Maersk and IBM had announced a joint venture to deploy a blockchain-based electronic shipping system that will digitise supply chains and track international cargo in real time.
The new platform could save the global shipping industry billions of dollars a year by replacing the current EDI- and paper-based system, which can leave containers in receiving yards for weeks, according to the companies.
Blockchain will enable a single view via a virtual dashboard of all goods and shipping information for all parties involved, from manufacturers and shippers to port authorities and government agencies.
As an immutable, distributed ledger, blockchain technology will also improve security, according to Michael White, former president of Maersk Line in North America and CEO of the new company.
“With blockchain, the improvement in security is significant with the double encryption,” White said. “And one of the advantages of blockchain is the immutable record and trust people can have in it. If anything changes in a document…, it’s immediately apparent to all.”
Blockchain’s native immutability as a distributed ledger will also create an automatic audit trail for regulators, something with which the industry has struggled.
The blockchain technology will employ smart contracts or self-executing workflows determined by the goods being shipped and the authorisation they require while in transport.
While international shipping is a $4 trillion a year industry, and 80 percent of the goods are carried on ocean vessels, much of the logistics involved in creating cargo manifests, tracking shipments and even getting sign-offs from customs and other port authorities remains a paper process.
According to both firms, the new blockchain-based, distributed electronic ledger could save the shipping industry billions of dollars a year by replacing a current EDI and paper-based system for tracking cargo and attaining approval from customs and port authorities.
As the cost and size of the world’s trading ecosystems continue to grow more complex, the cost of the required trade documentation to process and administer goods shipped globally is expected to reach one-fifth of the actual physical transportation costs.
Over the past 18 months, Denmark-based Maersk has been piloting the blockchain platform with various customers, including DuPont, Dow Chemical, Tetra Pak, Port Houston, Rotterdam Port Community System Portbase, the Customs Administration of the Netherlands and US Customs and Border Protection.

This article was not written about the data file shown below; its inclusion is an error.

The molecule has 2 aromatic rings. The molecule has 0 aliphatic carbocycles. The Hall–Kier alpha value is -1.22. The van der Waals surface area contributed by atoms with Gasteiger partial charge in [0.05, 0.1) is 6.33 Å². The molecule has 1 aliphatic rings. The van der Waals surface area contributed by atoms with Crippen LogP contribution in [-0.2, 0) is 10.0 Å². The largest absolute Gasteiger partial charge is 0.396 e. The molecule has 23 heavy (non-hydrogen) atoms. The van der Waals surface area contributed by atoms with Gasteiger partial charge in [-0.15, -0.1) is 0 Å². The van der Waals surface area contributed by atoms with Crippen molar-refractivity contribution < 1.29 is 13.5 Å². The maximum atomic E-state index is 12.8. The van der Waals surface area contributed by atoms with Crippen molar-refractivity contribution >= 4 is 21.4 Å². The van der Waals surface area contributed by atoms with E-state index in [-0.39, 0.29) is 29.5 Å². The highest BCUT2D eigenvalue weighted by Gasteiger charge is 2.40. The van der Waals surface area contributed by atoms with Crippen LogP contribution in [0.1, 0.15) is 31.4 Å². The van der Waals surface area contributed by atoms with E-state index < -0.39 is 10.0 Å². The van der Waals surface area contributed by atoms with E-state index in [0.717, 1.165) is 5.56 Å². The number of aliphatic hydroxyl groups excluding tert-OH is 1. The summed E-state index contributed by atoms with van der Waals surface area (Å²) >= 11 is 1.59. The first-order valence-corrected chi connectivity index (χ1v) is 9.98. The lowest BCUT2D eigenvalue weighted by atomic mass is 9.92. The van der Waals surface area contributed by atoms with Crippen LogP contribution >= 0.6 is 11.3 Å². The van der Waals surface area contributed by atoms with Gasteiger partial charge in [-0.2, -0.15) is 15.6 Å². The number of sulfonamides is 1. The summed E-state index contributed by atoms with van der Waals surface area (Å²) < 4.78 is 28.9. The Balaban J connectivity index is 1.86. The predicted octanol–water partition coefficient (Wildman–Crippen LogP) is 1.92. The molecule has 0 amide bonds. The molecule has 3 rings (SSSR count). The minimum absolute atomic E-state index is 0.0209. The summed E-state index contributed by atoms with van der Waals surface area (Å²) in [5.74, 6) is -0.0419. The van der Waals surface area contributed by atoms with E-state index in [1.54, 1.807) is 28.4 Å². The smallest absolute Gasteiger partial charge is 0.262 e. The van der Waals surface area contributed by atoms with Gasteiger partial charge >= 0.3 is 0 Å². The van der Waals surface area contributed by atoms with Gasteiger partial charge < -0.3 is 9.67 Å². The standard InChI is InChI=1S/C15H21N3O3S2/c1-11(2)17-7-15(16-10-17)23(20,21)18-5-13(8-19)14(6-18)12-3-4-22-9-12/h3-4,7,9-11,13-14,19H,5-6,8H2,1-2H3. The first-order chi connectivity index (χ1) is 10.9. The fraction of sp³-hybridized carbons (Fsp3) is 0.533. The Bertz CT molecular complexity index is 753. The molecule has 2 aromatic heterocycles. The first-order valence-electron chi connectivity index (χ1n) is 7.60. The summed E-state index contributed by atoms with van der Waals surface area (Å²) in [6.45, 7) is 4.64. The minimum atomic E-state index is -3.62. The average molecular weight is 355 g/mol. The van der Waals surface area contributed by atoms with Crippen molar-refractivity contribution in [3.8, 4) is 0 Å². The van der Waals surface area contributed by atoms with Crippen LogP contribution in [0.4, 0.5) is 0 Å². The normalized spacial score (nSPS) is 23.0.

Maersk and IBM’s new company must still get regulatory approval, at which time its name will be announced. But the partners expect the new electronic shipping platform to be generally availability in the next three to six months, according to White.
The platform was built on IBM’s blockchain technology, which is provided through its cloud service. IBM’s blockchain is based on the open-source Hyperledger Fabric 1.0 specification created by the Linux Foundation.
IBM and Maersk have employed other cloud-based open source technologies on the shipping platform, including artificial intelligence, IoT and analytics in order to help companies move and track goods digitally across internal borders. Manufacturers, shipping lines, freight forwarders, port and terminal operators, shippers and customs authorities will all be able to access to the platform’s virtual dashboard on a permissioned basis.
To date, 18 percent of Maersk’s global containerised volume has already been entered into the blockchain application, a figure that will increase over time, according to Ramesh Gopinath, vice president of Blockchain Solutions at IBM.
Blockchain-based smart contracts will ensure all required approvals are in place, helping speed up approvals and reducing mistakes, according to both firms.
Upon regulatory clearance, solutions from the joint venture are expected to become available within six months, at which time White said he expects goods manufacturers, shippers, ports and other third parties to participate in adding new capabilities such as invoice dispute resolution.